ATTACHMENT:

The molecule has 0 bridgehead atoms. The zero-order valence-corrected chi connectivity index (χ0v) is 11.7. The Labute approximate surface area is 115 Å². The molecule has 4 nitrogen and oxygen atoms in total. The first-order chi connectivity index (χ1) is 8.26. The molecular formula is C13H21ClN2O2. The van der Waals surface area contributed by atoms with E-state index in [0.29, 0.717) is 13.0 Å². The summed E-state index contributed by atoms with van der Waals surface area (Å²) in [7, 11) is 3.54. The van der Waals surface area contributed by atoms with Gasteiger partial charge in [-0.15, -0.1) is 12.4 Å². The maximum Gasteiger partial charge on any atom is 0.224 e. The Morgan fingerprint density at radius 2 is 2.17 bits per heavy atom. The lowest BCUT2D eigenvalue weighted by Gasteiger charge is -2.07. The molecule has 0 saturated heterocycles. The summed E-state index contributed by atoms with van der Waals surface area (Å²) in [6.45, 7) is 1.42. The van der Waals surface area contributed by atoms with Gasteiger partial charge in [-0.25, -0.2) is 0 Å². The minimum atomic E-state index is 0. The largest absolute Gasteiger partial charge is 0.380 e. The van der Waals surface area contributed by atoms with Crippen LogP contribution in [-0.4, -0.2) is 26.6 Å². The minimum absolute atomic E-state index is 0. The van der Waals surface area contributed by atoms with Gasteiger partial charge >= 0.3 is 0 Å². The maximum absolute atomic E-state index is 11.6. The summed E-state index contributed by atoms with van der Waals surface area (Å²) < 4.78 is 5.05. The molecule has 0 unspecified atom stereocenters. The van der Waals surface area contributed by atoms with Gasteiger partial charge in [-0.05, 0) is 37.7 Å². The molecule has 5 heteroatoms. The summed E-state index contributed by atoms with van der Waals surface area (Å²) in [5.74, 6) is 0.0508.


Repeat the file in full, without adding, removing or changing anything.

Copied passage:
The molecule has 0 bridgehead atoms. The zero-order valence-corrected chi connectivity index (χ0v) is 11.7. The Labute approximate surface area is 115 Å². The molecule has 4 nitrogen and oxygen atoms in total. The first-order chi connectivity index (χ1) is 8.26. The molecular formula is C13H21ClN2O2. The van der Waals surface area contributed by atoms with E-state index in [0.29, 0.717) is 13.0 Å². The summed E-state index contributed by atoms with van der Waals surface area (Å²) in [7, 11) is 3.54. The van der Waals surface area contributed by atoms with Gasteiger partial charge in [-0.15, -0.1) is 12.4 Å². The maximum Gasteiger partial charge on any atom is 0.224 e. The Morgan fingerprint density at radius 2 is 2.17 bits per heavy atom. The lowest BCUT2D eigenvalue weighted by Gasteiger charge is -2.07. The molecule has 0 saturated heterocycles. The summed E-state index contributed by atoms with van der Waals surface area (Å²) in [6.45, 7) is 1.42. The van der Waals surface area contributed by atoms with Gasteiger partial charge in [-0.25, -0.2) is 0 Å². The minimum atomic E-state index is 0. The largest absolute Gasteiger partial charge is 0.380 e. The van der Waals surface area contributed by atoms with Crippen LogP contribution in [-0.4, -0.2) is 26.6 Å². The minimum absolute atomic E-state index is 0. The van der Waals surface area contributed by atoms with Gasteiger partial charge >= 0.3 is 0 Å². The maximum absolute atomic E-state index is 11.6. The summed E-state index contributed by atoms with van der Waals surface area (Å²) < 4.78 is 5.05. The molecule has 0 unspecified atom stereocenters. The van der Waals surface area contributed by atoms with Gasteiger partial charge in [-0.05, 0) is 37.7 Å². The molecule has 5 heteroatoms. The summed E-state index contributed by atoms with van der Waals surface area (Å²) in [5.74, 6) is 0.0508.